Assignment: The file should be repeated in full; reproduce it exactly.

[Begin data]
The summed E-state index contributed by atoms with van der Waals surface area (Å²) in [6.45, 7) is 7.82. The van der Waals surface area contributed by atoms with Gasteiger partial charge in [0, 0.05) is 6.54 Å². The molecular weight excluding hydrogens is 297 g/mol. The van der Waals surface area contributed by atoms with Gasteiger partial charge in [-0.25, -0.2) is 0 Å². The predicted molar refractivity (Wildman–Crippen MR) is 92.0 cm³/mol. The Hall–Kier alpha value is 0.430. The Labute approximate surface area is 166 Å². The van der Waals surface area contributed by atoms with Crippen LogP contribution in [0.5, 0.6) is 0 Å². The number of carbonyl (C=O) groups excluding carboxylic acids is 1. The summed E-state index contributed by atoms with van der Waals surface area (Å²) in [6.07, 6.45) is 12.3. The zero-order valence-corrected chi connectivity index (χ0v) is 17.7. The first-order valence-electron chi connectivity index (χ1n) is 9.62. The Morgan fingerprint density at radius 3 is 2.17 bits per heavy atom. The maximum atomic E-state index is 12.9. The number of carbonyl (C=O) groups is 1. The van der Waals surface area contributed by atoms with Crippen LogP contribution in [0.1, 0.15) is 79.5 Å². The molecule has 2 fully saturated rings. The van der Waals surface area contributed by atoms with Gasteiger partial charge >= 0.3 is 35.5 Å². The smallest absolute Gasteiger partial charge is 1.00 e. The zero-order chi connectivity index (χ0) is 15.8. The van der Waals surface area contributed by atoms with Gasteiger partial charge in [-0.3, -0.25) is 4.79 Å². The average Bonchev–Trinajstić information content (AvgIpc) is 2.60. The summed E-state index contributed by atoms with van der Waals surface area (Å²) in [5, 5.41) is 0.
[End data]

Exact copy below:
The summed E-state index contributed by atoms with van der Waals surface area (Å²) in [6.45, 7) is 7.82. The van der Waals surface area contributed by atoms with Gasteiger partial charge in [0, 0.05) is 6.54 Å². The molecular weight excluding hydrogens is 297 g/mol. The van der Waals surface area contributed by atoms with Gasteiger partial charge in [-0.25, -0.2) is 0 Å². The predicted molar refractivity (Wildman–Crippen MR) is 92.0 cm³/mol. The Hall–Kier alpha value is 0.430. The Labute approximate surface area is 166 Å². The van der Waals surface area contributed by atoms with Crippen LogP contribution in [0.5, 0.6) is 0 Å². The number of carbonyl (C=O) groups excluding carboxylic acids is 1. The summed E-state index contributed by atoms with van der Waals surface area (Å²) in [6.07, 6.45) is 12.3. The zero-order valence-corrected chi connectivity index (χ0v) is 17.7. The first-order valence-electron chi connectivity index (χ1n) is 9.62. The Morgan fingerprint density at radius 3 is 2.17 bits per heavy atom. The maximum atomic E-state index is 12.9. The number of carbonyl (C=O) groups is 1. The van der Waals surface area contributed by atoms with Crippen LogP contribution in [0.1, 0.15) is 79.5 Å². The molecule has 2 fully saturated rings. The van der Waals surface area contributed by atoms with Gasteiger partial charge >= 0.3 is 35.5 Å². The smallest absolute Gasteiger partial charge is 1.00 e. The zero-order chi connectivity index (χ0) is 15.8. The van der Waals surface area contributed by atoms with Gasteiger partial charge in [-0.3, -0.25) is 4.79 Å². The average Bonchev–Trinajstić information content (AvgIpc) is 2.60. The summed E-state index contributed by atoms with van der Waals surface area (Å²) in [5, 5.41) is 0.